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Retiring Chicago Fed President Sees Path for Slower Pace of Rate Rises -- WSJ -3-

The Wall Street Journal · 01/06/2023 17:49

That was a strategy that served the FOMC, the Fed, and Chairman Greenspan really quite well during Greenspan's tenure that began in '87. Volcker left the Fed and he broke the back of double-digit inflation, but it was 4% when he left and then it went up in the late '80s, when Greenspan and the Fed had to increase the funds rate to almost 10%. And the answer for quite a long time -- until you get to about '98 or so -- is where should inflation be? The answer's lower. It should be lower, lower than 4%, lower than 3.5%. You didn't have to say we're headed for 2%. We just wanted to be lower. But then you got to the point in the late '90s -- you know, in 2003, around the Iraq invasion, that's when all of a sudden the Fed said, 'Oh, there's a small probability that inflation could be uncomfortably low.' And that was sort of like the, 'Oh, there's downside risk to inflation.' It was under 2% or forecast to be under 2%.

It's always been a worthy objective to be explicit about what you mean by price stability. The choice of the objective has more important implications that many realized in the '80s and '90s because the effective lower bound reared its ugly head in places. And then we've learned that when you hit zero on the policy rate, you can go negative. The European Central Bank and other banks have done that, but they never went very negative. And back in 2008, if you're looking at a Taylor rule for what the Fed should have done during a horrible recession with 10% unemployment, we needed minus-4% on the funds rate, which we could never do. So if you had a slightly higher inflation objective, then you'd have a little more capacity to lower the funds rate during normal times. But it ends up just being a very controversial, very difficult conversation, and I'm not optimistic at all that central banks are actually going to actually debate in a way that might change the inflation objective.

I mean, I think that if the choice had been for a 3% inflation objective and you hit 3% -- I mean, just steady 3% -- you know, then wages would increase yearly on average in line with that and pricing would be reasonable in line with -- it's the variability around inflation like we have experienced in the last two years that is just the really crushing, has a crushing effect on households and businesses and everyone. So having an inflation objective that steadies inflation performance, that's very valuable. The level -- you know, 2% is a very challenging inflation target, it seems to me, during downturns, but it has been a very positive development. And when you marry that with the willingness to overshoot 2% when it's necessary, when it's needed, when it's beneficial, then I think it's more manageable than I might have thought some years ago.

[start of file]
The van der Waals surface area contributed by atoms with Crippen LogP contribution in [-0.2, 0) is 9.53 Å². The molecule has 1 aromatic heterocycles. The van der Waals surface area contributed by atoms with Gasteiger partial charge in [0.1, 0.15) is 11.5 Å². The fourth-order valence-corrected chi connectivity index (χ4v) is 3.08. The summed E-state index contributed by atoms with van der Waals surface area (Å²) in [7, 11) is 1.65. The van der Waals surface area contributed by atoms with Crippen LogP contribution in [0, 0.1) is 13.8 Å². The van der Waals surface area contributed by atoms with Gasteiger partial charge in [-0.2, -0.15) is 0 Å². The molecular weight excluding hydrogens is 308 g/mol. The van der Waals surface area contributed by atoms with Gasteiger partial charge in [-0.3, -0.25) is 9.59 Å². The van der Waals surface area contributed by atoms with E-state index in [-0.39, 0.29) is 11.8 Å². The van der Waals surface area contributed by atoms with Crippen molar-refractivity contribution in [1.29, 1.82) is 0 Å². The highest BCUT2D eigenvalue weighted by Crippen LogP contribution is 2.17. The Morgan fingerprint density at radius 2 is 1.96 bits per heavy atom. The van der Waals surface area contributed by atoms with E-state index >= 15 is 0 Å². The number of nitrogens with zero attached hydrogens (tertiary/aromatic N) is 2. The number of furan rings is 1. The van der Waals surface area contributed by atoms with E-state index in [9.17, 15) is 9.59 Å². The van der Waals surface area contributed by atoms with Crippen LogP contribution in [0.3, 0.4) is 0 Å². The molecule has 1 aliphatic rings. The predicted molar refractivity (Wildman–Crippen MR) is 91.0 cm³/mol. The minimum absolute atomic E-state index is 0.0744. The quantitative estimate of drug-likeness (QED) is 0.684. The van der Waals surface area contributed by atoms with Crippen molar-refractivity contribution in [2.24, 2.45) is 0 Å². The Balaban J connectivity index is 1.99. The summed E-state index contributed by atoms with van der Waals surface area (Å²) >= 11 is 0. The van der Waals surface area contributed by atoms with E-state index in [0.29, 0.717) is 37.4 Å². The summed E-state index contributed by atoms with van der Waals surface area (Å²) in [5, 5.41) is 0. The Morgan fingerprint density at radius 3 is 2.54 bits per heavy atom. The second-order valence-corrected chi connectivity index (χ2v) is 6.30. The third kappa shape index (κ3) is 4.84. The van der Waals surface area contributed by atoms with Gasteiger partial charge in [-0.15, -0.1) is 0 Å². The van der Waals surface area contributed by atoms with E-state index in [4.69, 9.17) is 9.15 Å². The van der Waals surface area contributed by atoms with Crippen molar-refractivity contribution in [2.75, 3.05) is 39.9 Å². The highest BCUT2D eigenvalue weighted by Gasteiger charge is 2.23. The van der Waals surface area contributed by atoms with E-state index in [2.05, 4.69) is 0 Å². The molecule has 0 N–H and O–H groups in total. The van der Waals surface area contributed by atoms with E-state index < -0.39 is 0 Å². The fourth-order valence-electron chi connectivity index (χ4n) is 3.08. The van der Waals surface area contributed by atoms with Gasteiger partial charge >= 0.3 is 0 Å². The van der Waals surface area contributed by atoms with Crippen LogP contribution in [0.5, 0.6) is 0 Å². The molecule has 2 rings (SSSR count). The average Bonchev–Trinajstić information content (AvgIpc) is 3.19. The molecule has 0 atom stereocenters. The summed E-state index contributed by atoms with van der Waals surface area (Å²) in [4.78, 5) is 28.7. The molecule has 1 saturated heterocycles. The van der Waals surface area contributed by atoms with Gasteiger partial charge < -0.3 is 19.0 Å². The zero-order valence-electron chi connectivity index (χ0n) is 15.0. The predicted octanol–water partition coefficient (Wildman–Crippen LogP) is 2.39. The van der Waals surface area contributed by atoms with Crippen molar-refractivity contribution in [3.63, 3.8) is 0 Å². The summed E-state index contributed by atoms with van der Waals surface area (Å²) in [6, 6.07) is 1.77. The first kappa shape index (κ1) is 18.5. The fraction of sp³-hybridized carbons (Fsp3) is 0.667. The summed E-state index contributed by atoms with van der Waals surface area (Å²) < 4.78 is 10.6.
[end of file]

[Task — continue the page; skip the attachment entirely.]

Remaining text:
WSJ: Do you think the Fed should consider raising the target to 3%?

MR. EVANS: Well, I mean just as an intellectual exercise, I think it's worthy of thinking that one through. But as I was kind of indicating, I think that the actual -- you know, explaining that, the benefits, I think it would be very difficult and controversial. I expect that 2% is going to be the inflation objective for the foreseeable future.

WSJ: Do you think that the reaction function should change once you get -- assuming the Fed gets inflation down to 3% in some reasonable time -- you look at forecasts, a number of your colleagues had inflation coming down to 3% percent or lower by the end of this year. How do you think the tradeoff should change? Obviously, you risk a recession to get it from 5% or 6% down to somewhere lower. But once you're at 3%, should the strategy of opportunistic disinflation come back into how policy is being considered?

MR. EVANS: It's going to depend on the circumstances. The way you describe it, it sounds like it would be a little bit challenging. At the moment we're seeing improvements in goods inflation, but we're nervous about service inflation. Service inflation's likely to be stickier and harder to come down. Even if overall core PCE comes down, I wonder -- I do not know the answer about the committee's attitude about core PCE inflation that is under 2.5%, but not at 2% and with somewhat stronger services inflation than they think is consistent with 2% inflation. I think it's going to depend a lot on where inflation expectations are. Is it the case that markets and the public are feeling good about the central bank's ability to deliver on their 2% inflation rate?

I think in that environment you could reasonably do the opportunistic approach to disinflation. But I think there's going to be nervousness about how long inflation is above target. I think those are going to be lines for debate. And the data are going to make it more difficult or maybe a little easier. I don't know the answer. That'll be a very interesting thing to be paying attention to over the next six months, and perhaps much longer.

Write to Nick Timiraos at Nick.Timiraos@wsj.com

(END) Dow Jones Newswires

January 06, 2023 17:49 ET (22:49 GMT)

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